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22nd March 2023

72 hours in Budapest

Feeling the need to escape Manchester? We’ve got you covered with our guide to spending a weekend in the cheap but culture-filled city of Budapest.
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72 hours in Budapest
Photo: Ervin Lukacs @ Unsplash

As the weather gets slightly warmer and the university term gets busier, you might be feeling the need to escape from daily life in Manchester. If you’re wanting to book those flights, a long weekend in Budapest is a brilliant option – it’s less than a three-hour flight, there’s tonnes of sightseeing to do, and it’s pretty cheap. If you need some travel inspiration and the push to get on Skyscanner, we’re giving you the ultimate guide to spending a weekend in Hungary’s capital.

Once you’ve navigated flying into Budapest, travel around the city is extremely reasonably priced. Although you’ll have to take either a bus or a taxi from the airport to the city centre, Budapest’s metro system is efficient and cost-effective. Visitors can buy a 72-hour travel card for 5500 Forint, which works out to around £12.50 for a full three days of unlimited travel.

Accommodation is also easy to come by for a good rate, and the best place to start looking for deals is usually Hostelworld. Beds in dorm rooms can be found for less than £10 a night, whilst a private room will set you back around £60 nightly.

Once you’ve sorted out the logistics, it’s time to explore Budapest. The city is known as the spa capital of the world, so is perfect for those wanting a relaxing getaway. Spas are a good place to start planning your trip: the most famous in the city is the Szechenyi Baths, which were built in 1913 and boast 18 pools and 10 saunas. There are other spas across Budapest dating back as far as the 16th Century, and all are relatively affordable to visit for a day trip.

However, although Budapest’s thermal baths are iconic, there is so much more on offer in the city. For example, the Hungarian Parliament Building is the third largest administrative building in the world, and offers some truly amazing gothic architecture. You can buy tickets for guided tours around some of the building, however the best views can actually be found by crossing the Danube river. Once on the opposite bank, you can take in the vast scale of the building from a distance.

Image: Hungarian Parliament Building, Budapest
Photo: Annabel Benton @ The Mancunion

The west banks of the river Danube border the Buda region of the city – Budapest was created in 1873 from the combination of the cities Buda, Pest, and Obuda. This, alongside Hungary’s control by the Soviet Union between 1949 and 1989, gives the city and its architecture some fascinating history.

One of the most famous historical landmarks in the Buda region is Fisherman’s Bastion, built at the turn of the 20th Century to celebrate 1000 years of the Hungarian state. The Neo-Romanesque style references the Medieval period, when the first Hungarian King began his rule, whilst many statues are in place to show off the city’s history. Climbing up the many stairs to the top of the Bastion also means that you’re rewarded with some truly breathtaking and uninterrupted views of Budapest, as well as views of the Bastion itself.

The climb is worth it for other reasons, as nearby to the Fisherman’s Bastion is Buda Castle, where you can relax with more fantastic views and open squares. The castle is home to the Hungarian National Gallery, where tickets start at £3.70.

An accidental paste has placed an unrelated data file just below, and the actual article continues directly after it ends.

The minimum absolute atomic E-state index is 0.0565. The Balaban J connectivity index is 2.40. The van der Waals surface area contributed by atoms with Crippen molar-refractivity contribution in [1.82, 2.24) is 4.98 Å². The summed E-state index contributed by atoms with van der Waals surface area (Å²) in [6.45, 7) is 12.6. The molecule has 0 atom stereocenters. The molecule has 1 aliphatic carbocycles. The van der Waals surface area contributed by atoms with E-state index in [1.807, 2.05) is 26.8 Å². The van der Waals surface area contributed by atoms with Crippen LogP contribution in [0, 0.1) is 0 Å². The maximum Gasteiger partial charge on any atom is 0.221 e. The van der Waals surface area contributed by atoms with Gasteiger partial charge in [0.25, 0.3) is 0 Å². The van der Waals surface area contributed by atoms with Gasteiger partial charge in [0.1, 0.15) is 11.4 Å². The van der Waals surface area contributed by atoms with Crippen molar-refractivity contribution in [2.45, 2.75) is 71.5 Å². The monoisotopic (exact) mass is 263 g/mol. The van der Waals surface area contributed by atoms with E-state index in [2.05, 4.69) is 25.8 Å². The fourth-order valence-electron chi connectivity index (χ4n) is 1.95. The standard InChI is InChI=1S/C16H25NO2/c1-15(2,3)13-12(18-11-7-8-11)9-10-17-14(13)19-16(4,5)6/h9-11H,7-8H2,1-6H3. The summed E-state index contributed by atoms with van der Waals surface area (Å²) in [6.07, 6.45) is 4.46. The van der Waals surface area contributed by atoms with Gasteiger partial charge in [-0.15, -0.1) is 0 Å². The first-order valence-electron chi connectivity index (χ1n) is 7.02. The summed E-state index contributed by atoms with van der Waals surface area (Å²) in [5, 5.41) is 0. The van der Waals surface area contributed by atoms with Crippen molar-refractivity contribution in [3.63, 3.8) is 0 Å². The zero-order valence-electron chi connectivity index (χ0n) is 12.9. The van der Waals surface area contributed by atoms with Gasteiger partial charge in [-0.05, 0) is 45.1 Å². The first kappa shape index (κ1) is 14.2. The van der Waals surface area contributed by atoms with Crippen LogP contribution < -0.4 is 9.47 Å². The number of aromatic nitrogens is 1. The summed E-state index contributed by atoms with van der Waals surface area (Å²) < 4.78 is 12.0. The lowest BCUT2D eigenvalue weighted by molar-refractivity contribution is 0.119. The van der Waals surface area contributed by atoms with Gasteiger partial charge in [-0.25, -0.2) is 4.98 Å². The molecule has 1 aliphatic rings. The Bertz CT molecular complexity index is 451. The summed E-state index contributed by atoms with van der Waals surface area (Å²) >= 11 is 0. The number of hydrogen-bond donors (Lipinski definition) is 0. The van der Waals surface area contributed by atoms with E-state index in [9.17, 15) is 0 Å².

Image: Views from Fisherman's Bastion, Budapest
Photo: Annabel Benton @ The Mancunion

More of the city’s history can be uncovered by walking further down the river Danube, to the Citadella. You will have to climb to the top of another hill, but the views are once again worth the 30-minute hike. The Citadella is a fortress, first built for military use in 1851 and used more recently by Soviet troops to dispel the Hungarian Revolution, so is a good place to visit if you’re interested in the city’s history.

Budapest is a busy metropolitan capital with a long history but it is also very green and not somewhere where you’ll be overcome by busy crowds or concrete buildings. One such green space is located off the Margit Bridge, in the centre of the Danube River. Here you’ll find a huge park, complete with river views and bikes for hire. There’s even a dancing fountain!

Once you’ve explored the park, there is a lot to see by crossing the Margit Bridge onto the East banks of the river, into the Pest region. Possibly the most impressive building is St Stephen’s Basilica, a Roman Catholic church named after Hungary’s first king. The Basilica is surrounded by wide pedestrian streets, where you’ll find lots of cafes and restaurants for a bite to eat once you’ve had your fill of sightseeing.

Image: St Stephen's Basilica, Budapest
Photo: Annabel Benton @ The Mancunion

You’ll also find yourself in the heart of Budapest’s wide shopping streets, as well as its bustling nightlife scene. The city is famous for its Ruins Bars, built in the old Jewish Quarter in buildings abandoned after the Second World War. The derelict spaces have been transformed over the last 20 years into a series of bars, whose great atmosphere draws from a mix of history, cool lighting, and reasonably priced drinks.

Budapest really does have it all. Whether you’re after a jam-packed sightseeing itinerary, a weekend partying with friends or a romantic getaway which doesn’t break the bank, Budapest is definitely a city to keep in mind when you next find yourself browsing deals on flights.

Annabel Benton

Annabel Benton

Co-Culture Managing Editor at The Mancunion // Twitter: @AnnabelBenton_

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